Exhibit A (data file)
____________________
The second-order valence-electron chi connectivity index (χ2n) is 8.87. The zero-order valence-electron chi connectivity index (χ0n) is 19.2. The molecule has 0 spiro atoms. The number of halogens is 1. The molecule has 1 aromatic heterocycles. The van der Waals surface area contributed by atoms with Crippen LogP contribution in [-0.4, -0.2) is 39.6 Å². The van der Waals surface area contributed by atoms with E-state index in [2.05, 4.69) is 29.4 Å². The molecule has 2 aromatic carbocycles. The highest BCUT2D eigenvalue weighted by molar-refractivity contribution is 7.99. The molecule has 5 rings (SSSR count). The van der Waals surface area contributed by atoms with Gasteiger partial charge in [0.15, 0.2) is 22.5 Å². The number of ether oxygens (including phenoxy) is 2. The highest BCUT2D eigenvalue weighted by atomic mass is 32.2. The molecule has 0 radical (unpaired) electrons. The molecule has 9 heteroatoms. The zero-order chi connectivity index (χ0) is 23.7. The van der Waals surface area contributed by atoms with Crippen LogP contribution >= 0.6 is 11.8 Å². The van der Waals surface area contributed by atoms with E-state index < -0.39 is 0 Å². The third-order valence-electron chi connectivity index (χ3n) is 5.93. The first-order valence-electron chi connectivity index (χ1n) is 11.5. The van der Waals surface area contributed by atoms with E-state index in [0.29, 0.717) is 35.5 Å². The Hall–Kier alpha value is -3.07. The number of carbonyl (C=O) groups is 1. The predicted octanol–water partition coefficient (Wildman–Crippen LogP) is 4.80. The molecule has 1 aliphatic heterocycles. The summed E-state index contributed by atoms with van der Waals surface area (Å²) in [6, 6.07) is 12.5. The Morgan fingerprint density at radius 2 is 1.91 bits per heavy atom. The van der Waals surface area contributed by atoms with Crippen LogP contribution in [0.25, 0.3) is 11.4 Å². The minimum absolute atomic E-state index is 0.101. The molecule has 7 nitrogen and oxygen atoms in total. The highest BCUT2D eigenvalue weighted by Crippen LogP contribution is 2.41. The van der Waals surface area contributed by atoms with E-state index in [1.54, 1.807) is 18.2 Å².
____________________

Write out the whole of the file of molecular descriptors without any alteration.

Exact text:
The second-order valence-electron chi connectivity index (χ2n) is 8.87. The zero-order valence-electron chi connectivity index (χ0n) is 19.2. The molecule has 0 spiro atoms. The number of halogens is 1. The molecule has 1 aromatic heterocycles. The van der Waals surface area contributed by atoms with Crippen LogP contribution in [-0.4, -0.2) is 39.6 Å². The van der Waals surface area contributed by atoms with E-state index in [2.05, 4.69) is 29.4 Å². The molecule has 2 aromatic carbocycles. The highest BCUT2D eigenvalue weighted by molar-refractivity contribution is 7.99. The molecule has 5 rings (SSSR count). The van der Waals surface area contributed by atoms with Gasteiger partial charge in [0.15, 0.2) is 22.5 Å². The number of ether oxygens (including phenoxy) is 2. The highest BCUT2D eigenvalue weighted by atomic mass is 32.2. The molecule has 0 radical (unpaired) electrons. The molecule has 9 heteroatoms. The zero-order chi connectivity index (χ0) is 23.7. The van der Waals surface area contributed by atoms with Crippen LogP contribution >= 0.6 is 11.8 Å². The van der Waals surface area contributed by atoms with E-state index < -0.39 is 0 Å². The third-order valence-electron chi connectivity index (χ3n) is 5.93. The first-order valence-electron chi connectivity index (χ1n) is 11.5. The van der Waals surface area contributed by atoms with E-state index in [0.29, 0.717) is 35.5 Å². The Hall–Kier alpha value is -3.07. The number of carbonyl (C=O) groups is 1. The predicted octanol–water partition coefficient (Wildman–Crippen LogP) is 4.80. The molecule has 1 aliphatic heterocycles. The summed E-state index contributed by atoms with van der Waals surface area (Å²) in [6, 6.07) is 12.5. The Morgan fingerprint density at radius 2 is 1.91 bits per heavy atom. The van der Waals surface area contributed by atoms with Crippen LogP contribution in [0.25, 0.3) is 11.4 Å². The minimum absolute atomic E-state index is 0.101. The molecule has 7 nitrogen and oxygen atoms in total. The highest BCUT2D eigenvalue weighted by Crippen LogP contribution is 2.41. The van der Waals surface area contributed by atoms with E-state index in [1.54, 1.807) is 18.2 Å².